The inner story, told by a man originally identified as the Storyteller, concerns the flight of Abraham, his wife, Sarah, and their son. The more you know about the book of Genesis, the more you’ll enjoy the many references.

The Storyteller uses elevated diction typical of the Bible: “Thou shalt not steal. Would you be as Adam Lot? Would you sacrifice your life for the theft of another’s morsel?”

Sarah, though, uses very casual language and seems to be the only who sees people as they really are.

The Storyteller has a recurring vision, where he is a younger man standing on a field of grass. He sees a ram with the face of a boy. “The dagger found its place,” the boy said in the voice of a ram. But the second. The second can be prevented. Abraham,” the boy-ram said, “Do this and you are absolved of your sin.”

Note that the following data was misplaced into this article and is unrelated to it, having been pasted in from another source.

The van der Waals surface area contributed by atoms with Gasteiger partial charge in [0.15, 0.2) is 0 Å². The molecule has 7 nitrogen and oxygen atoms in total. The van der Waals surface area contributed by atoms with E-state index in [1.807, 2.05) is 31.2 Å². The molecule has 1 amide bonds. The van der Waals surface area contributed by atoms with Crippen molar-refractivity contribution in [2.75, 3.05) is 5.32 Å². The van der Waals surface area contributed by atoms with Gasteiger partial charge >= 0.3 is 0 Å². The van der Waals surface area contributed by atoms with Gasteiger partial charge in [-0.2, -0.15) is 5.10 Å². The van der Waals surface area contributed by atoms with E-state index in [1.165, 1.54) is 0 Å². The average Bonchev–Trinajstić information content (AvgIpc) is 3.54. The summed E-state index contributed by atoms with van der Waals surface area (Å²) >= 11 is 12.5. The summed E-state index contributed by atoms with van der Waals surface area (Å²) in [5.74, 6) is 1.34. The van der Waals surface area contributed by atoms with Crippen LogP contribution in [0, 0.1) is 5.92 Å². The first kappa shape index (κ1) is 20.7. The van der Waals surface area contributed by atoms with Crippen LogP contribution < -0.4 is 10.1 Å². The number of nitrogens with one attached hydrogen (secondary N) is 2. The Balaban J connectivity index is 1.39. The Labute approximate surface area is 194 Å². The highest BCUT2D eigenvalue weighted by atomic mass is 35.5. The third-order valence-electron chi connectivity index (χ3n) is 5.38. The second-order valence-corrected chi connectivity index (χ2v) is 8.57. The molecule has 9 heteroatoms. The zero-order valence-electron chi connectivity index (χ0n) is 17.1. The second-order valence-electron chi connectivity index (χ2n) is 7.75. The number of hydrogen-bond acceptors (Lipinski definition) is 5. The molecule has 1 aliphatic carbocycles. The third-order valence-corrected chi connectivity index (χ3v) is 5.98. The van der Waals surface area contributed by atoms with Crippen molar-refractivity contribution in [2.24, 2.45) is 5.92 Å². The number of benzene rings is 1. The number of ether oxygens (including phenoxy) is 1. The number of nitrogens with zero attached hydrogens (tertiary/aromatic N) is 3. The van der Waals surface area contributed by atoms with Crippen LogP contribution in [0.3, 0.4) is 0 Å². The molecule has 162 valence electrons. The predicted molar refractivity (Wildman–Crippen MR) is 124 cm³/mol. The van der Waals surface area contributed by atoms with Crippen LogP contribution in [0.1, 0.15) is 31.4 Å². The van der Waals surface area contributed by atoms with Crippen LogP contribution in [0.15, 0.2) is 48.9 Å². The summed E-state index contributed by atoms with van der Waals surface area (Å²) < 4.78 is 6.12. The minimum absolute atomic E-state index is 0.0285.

At the center of the story, the two stories overlap. Both groups are headed to Church Peak, and talk of faith and sacrifice abounds.
The ending is powerfully fierce.

This book is a treat – a layered, engaging read that never loses its intensity. Highly recommended.


And that’s it. Thanks for reading. And if you’d like to read it, click the title: But the Angels Never Came


Sorry for the Shameless Self-Promotion

Normally, I don’t spend time reading book reviews. But earlier tonight I read a review of But the Angels Never Came, one I hadn’t seen before, and had to post it here on the blog. As writers we get all kinds of criticism. Some of its good. Some ain’t so good. Some of its fair. Some of it makes us wonder if the reviewer actually knows how to read.thG0CMNJK9 I’m posting this because the review I read earlier tonight is the most generous critique of my writing thus far. I added pictures to make it even more awesome. Check it out: